Taking the allegations in Plaintiff's complaint as true, the Court finds that Plaintiff satisfies the first prong of the specific jurisdiction under the "effects test." Plaintiff makes a prima facie showing that Gardner committed intentional acts of fraud, that the acts where targeted at Plaintiff in California, and that Gardner knew that the economic loss would be suffered in California. See Dole, 303 F.3d at 1111.

For the second prong, Plaintiff alleges that its tort claims arise out of Gardner's forum-related activities. Specifically, Plaintiff alleges that if it were not for Gardner withholding material information during the contact negotiations in California, Plaintiff would not have suffered harm. (Opp'n at 16.) In other words, but-for Gardner's forum-related activities in California, Plaintiff's claims would not have arisen. (See id.); Ballard, 65 F. 3d at 1500. The Court agrees with Plaintiff for the purposes of jurisdiction, and finds that Plaintiff establishes the second prong. (Id.)

Next, because Plaintiff's allegations support the first two prongs of specific personal jurisdiction over Gardner, Gardner must show that the Court exercising personal jurisdiction over him would be unreasonable. See Dole, 303 F.3d at 1111. Gardner has not produced any evidence controverting the allegations in the complaint nor has he made a compelling case that asserting jurisdiction would be unreasonable. See Schwarzenegger, 374 F.3d at 802. Although Gardner contests having any fraudulent intent sufficient to characterize his actions as tortious, he has not produced sufficient evidence to support this contention. Even construing Gardner's letters as a sworn affidavits, the Court must resolve conflicting evidence in Plaintiff's favor at this stage. See id. at 800.

Taking the allegations in Plaintiff's complaint as true, the Court finds that Plaintiff has shown that Gardner purposely directed his tortious conduct at a California resident, giving rise to this action. Because asserting jurisdiction would not be unreasonable, the Court finds all three prongs necessary to establish specific jurisdiction over Gardner for the intentional tort claims are met. See Schwarzenegger, 374 F.3d at 802.

2. Specific Personal Jurisdiction Over Contract Claims

Although Gardner is subject to the Court's jurisdiction for claims arising out of his alleged tortious conduct, Plaintiff also brings claims against Gardner personally for disputes arising out of the License Agreement. For these claims, Gardner argues that the Court lacks personal jurisdiction over him because he did not enter into any agreement or addendum in his individual capacity. (Mot. at 1 ("I do not consider that this case can proceed against me in a personal capacity, as I have only ever interacted with Platypus [W]ear Inc. in a capacity as an agent/representative of a limited company.").) The Court construes Gardner's objection as arguing that he is protected under the fiduciary shield doctrine. See Bernhardt, 339 F.3d at 925 (explaining that courts have a duty to construe pro se motions liberally).

Plaintiff argues that Gardner is subject to the Court's jurisdiction for actions arising out of Plaintiff's agreements with BBE and Deep Blue Sports because Gardner is the alter ego of these companies, which explicitly consented to jurisdiction in California. (Opp'n at 12.) Plaintiff's alter ego argument is as follows: (1) the Court has personal jurisdiction over Deep Blue Sports and BBE by virtue of their contractual consent, and (2) the fiduciary shield doctrine does not protect Gardner because (3) Gardner is an alter ego of the companies, which justifies piercing the corporate veil and asserting jurisdiction over Garnder. The Court addresses each issue—consent, fiduciary shield doctrine, and alter ego liability to pierce the corporate veil—in turn.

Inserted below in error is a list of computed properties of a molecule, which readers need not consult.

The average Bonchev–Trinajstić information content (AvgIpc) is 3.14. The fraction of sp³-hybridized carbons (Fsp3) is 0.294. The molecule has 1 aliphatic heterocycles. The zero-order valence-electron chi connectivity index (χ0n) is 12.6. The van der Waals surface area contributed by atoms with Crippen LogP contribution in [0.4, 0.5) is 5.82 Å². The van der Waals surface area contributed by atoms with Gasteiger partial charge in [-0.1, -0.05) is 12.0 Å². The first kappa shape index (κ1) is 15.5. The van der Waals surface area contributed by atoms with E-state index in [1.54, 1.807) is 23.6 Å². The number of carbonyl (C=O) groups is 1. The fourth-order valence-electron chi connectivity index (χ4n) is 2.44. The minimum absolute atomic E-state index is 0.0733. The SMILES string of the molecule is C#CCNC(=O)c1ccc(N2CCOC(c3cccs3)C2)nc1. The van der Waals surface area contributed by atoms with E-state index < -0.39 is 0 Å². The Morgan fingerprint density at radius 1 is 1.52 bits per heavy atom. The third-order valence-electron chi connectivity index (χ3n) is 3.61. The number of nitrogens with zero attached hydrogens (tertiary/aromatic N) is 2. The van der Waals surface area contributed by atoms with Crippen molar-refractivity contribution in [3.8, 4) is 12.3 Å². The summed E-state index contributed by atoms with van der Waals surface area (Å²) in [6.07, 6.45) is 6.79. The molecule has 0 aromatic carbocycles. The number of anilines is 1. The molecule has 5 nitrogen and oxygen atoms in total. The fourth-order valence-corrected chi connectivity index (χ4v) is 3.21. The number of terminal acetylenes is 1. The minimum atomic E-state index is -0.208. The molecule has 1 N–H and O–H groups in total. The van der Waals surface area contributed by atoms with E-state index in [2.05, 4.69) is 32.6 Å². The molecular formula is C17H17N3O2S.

a. Consent to Personal Jurisdiction

Plaintiff alleges that BBE and Deep Blue Sports consented to personal jurisdiction in their license agreements with Plaintiff. (Opp'n at 12 ("[T]he parties agree to the non-exclusive jurisdiction of the Courts of San Diego County in California.").)

Personal jurisdiction is a waivable right, and a party may give "express or implied consent to the personal jurisdiction of the court." Ins. Corp. of Ir. v. Compagnie Des Bauxites De Guinee, 456 U.S. 694, 703 (1982). For example, parties may stipulate in advance to litigate any possible controversies within a particular jurisdiction. See Doe, 248 F.3d at 922 ("[P]arties to a contract may agree in advance to submit to the jurisdiction of a given court." (quoting Nat'l Equip. Rental, Ltd. v. Szukhent, 375 U.S. 311, 316 (1964)). Ultimately, where such an agreement has been freely negotiated and is not "unreasonable or unjust," its enforcement does not offend due process. See M/S Bremen v. Zapata Off-Shore Co., 407 U.S. 1, 15 (1972).

At this stage, the Court finds that BBE and Deep Blue Sports agreed to the non-exclusive jurisdiction of San Diego Courts. There is no evidence that the License Agreement was not freely negotiated, and thus enforcement of the forum selection clause does not offend due process. See M/S Bremen, 407 U.S. at 15. Based on this express consent, BBE and Deep Blue Sports are subject to the Court's personal jurisdiction for actions arising out of their agreements with Plaintiff. See Ins. Corp. of Ir., Ltd., 456 U.S. at 703.